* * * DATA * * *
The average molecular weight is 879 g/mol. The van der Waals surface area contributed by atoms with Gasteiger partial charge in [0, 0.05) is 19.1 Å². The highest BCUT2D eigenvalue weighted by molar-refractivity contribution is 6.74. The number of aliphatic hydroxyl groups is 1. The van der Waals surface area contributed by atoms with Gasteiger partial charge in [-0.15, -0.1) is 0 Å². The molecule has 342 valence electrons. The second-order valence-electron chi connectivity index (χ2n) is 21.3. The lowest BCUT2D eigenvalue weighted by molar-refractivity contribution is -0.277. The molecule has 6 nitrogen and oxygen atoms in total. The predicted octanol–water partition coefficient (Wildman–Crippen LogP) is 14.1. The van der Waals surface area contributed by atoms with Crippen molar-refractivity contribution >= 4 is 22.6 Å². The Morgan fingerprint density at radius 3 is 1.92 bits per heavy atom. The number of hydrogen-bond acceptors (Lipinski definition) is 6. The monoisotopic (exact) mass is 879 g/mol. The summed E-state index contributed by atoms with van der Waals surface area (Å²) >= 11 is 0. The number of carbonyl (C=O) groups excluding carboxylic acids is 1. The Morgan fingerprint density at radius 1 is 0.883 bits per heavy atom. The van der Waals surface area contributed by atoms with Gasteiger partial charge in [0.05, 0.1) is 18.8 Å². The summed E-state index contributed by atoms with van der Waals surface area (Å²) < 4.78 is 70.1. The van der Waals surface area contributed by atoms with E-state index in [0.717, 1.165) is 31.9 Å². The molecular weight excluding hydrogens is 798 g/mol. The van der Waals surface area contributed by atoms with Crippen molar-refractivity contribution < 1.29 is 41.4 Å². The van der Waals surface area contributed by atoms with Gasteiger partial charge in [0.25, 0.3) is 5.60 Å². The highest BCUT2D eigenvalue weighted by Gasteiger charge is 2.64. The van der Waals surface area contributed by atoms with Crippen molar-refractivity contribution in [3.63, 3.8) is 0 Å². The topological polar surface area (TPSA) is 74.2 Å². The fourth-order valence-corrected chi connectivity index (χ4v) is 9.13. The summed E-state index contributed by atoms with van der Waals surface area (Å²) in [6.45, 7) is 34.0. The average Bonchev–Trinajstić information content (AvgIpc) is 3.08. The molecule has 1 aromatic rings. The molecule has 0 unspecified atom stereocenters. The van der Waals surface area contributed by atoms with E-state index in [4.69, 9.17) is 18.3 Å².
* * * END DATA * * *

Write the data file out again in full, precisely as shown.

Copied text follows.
The average molecular weight is 879 g/mol. The van der Waals surface area contributed by atoms with Gasteiger partial charge in [0, 0.05) is 19.1 Å². The highest BCUT2D eigenvalue weighted by molar-refractivity contribution is 6.74. The number of aliphatic hydroxyl groups is 1. The van der Waals surface area contributed by atoms with Gasteiger partial charge in [-0.15, -0.1) is 0 Å². The molecule has 342 valence electrons. The second-order valence-electron chi connectivity index (χ2n) is 21.3. The lowest BCUT2D eigenvalue weighted by molar-refractivity contribution is -0.277. The molecule has 6 nitrogen and oxygen atoms in total. The predicted octanol–water partition coefficient (Wildman–Crippen LogP) is 14.1. The van der Waals surface area contributed by atoms with Crippen molar-refractivity contribution >= 4 is 22.6 Å². The Morgan fingerprint density at radius 3 is 1.92 bits per heavy atom. The number of hydrogen-bond acceptors (Lipinski definition) is 6. The monoisotopic (exact) mass is 879 g/mol. The summed E-state index contributed by atoms with van der Waals surface area (Å²) >= 11 is 0. The number of carbonyl (C=O) groups excluding carboxylic acids is 1. The Morgan fingerprint density at radius 1 is 0.883 bits per heavy atom. The van der Waals surface area contributed by atoms with Gasteiger partial charge in [0.05, 0.1) is 18.8 Å². The summed E-state index contributed by atoms with van der Waals surface area (Å²) < 4.78 is 70.1. The van der Waals surface area contributed by atoms with E-state index in [0.717, 1.165) is 31.9 Å². The molecular weight excluding hydrogens is 798 g/mol. The van der Waals surface area contributed by atoms with Crippen molar-refractivity contribution < 1.29 is 41.4 Å². The van der Waals surface area contributed by atoms with Gasteiger partial charge in [0.25, 0.3) is 5.60 Å². The highest BCUT2D eigenvalue weighted by Gasteiger charge is 2.64. The van der Waals surface area contributed by atoms with Crippen molar-refractivity contribution in [3.63, 3.8) is 0 Å². The topological polar surface area (TPSA) is 74.2 Å². The fourth-order valence-corrected chi connectivity index (χ4v) is 9.13. The summed E-state index contributed by atoms with van der Waals surface area (Å²) in [6.45, 7) is 34.0. The average Bonchev–Trinajstić information content (AvgIpc) is 3.08. The molecule has 1 aromatic rings. The molecule has 0 unspecified atom stereocenters. The van der Waals surface area contributed by atoms with E-state index in [4.69, 9.17) is 18.3 Å².